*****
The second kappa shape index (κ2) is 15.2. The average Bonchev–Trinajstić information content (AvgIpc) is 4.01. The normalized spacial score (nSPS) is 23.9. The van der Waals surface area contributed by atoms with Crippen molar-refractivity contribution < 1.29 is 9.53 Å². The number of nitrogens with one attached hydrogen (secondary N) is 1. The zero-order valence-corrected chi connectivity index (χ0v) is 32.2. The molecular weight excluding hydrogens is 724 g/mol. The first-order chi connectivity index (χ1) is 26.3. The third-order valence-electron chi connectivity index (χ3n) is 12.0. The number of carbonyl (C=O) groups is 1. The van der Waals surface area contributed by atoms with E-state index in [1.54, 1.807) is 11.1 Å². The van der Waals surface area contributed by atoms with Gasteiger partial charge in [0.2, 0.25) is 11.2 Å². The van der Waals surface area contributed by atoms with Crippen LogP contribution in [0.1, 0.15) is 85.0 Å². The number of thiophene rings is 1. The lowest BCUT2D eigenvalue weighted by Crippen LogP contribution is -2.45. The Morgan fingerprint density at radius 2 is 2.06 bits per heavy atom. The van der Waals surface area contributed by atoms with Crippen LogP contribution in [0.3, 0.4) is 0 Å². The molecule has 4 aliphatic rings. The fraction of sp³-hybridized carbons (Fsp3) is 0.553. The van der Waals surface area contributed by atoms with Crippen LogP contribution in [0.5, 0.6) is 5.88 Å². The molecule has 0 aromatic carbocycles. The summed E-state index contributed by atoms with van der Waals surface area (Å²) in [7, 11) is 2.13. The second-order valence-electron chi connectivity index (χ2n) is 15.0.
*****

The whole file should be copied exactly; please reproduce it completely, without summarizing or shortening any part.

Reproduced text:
The second kappa shape index (κ2) is 15.2. The average Bonchev–Trinajstić information content (AvgIpc) is 4.01. The normalized spacial score (nSPS) is 23.9. The van der Waals surface area contributed by atoms with Crippen molar-refractivity contribution < 1.29 is 9.53 Å². The number of nitrogens with one attached hydrogen (secondary N) is 1. The zero-order valence-corrected chi connectivity index (χ0v) is 32.2. The molecular weight excluding hydrogens is 724 g/mol. The first-order chi connectivity index (χ1) is 26.3. The third-order valence-electron chi connectivity index (χ3n) is 12.0. The number of carbonyl (C=O) groups is 1. The van der Waals surface area contributed by atoms with E-state index in [1.54, 1.807) is 11.1 Å². The van der Waals surface area contributed by atoms with Gasteiger partial charge in [0.2, 0.25) is 11.2 Å². The van der Waals surface area contributed by atoms with Crippen LogP contribution in [0.1, 0.15) is 85.0 Å². The number of thiophene rings is 1. The lowest BCUT2D eigenvalue weighted by Crippen LogP contribution is -2.45. The Morgan fingerprint density at radius 2 is 2.06 bits per heavy atom. The van der Waals surface area contributed by atoms with Crippen LogP contribution in [0.3, 0.4) is 0 Å². The molecule has 4 aliphatic rings. The fraction of sp³-hybridized carbons (Fsp3) is 0.553. The van der Waals surface area contributed by atoms with Crippen LogP contribution in [0.5, 0.6) is 5.88 Å². The molecule has 0 aromatic carbocycles. The summed E-state index contributed by atoms with van der Waals surface area (Å²) in [7, 11) is 2.13. The second-order valence-electron chi connectivity index (χ2n) is 15.0.